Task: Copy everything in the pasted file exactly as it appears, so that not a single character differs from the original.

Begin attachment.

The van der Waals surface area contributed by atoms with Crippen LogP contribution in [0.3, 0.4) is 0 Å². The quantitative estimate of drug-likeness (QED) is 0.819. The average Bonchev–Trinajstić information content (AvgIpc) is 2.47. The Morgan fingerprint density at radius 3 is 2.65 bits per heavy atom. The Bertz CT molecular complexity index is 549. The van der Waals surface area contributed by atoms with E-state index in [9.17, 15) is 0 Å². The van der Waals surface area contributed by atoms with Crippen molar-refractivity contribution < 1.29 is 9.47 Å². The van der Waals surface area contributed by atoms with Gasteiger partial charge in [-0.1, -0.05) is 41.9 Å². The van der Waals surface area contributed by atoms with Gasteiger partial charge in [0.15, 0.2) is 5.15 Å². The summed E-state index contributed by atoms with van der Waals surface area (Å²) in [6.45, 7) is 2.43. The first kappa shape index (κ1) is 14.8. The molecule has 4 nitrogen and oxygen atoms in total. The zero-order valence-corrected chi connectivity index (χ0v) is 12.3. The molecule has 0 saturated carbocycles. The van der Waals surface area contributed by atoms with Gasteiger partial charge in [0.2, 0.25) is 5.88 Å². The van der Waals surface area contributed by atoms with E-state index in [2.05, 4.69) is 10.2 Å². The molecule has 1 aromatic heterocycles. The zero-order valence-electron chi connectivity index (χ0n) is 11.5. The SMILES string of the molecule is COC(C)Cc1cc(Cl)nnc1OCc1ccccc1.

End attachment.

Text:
The van der Waals surface area contributed by atoms with Crippen LogP contribution in [0.3, 0.4) is 0 Å². The quantitative estimate of drug-likeness (QED) is 0.819. The average Bonchev–Trinajstić information content (AvgIpc) is 2.47. The Morgan fingerprint density at radius 3 is 2.65 bits per heavy atom. The Bertz CT molecular complexity index is 549. The van der Waals surface area contributed by atoms with E-state index in [9.17, 15) is 0 Å². The van der Waals surface area contributed by atoms with Crippen molar-refractivity contribution < 1.29 is 9.47 Å². The van der Waals surface area contributed by atoms with Gasteiger partial charge in [-0.1, -0.05) is 41.9 Å². The van der Waals surface area contributed by atoms with Gasteiger partial charge in [0.15, 0.2) is 5.15 Å². The summed E-state index contributed by atoms with van der Waals surface area (Å²) in [6.45, 7) is 2.43. The first kappa shape index (κ1) is 14.8. The molecule has 4 nitrogen and oxygen atoms in total. The zero-order valence-corrected chi connectivity index (χ0v) is 12.3. The molecule has 0 saturated carbocycles. The van der Waals surface area contributed by atoms with Gasteiger partial charge in [0.2, 0.25) is 5.88 Å². The van der Waals surface area contributed by atoms with E-state index in [2.05, 4.69) is 10.2 Å². The molecule has 1 aromatic heterocycles. The zero-order valence-electron chi connectivity index (χ0n) is 11.5. The SMILES string of the molecule is COC(C)Cc1cc(Cl)nnc1OCc1ccccc1.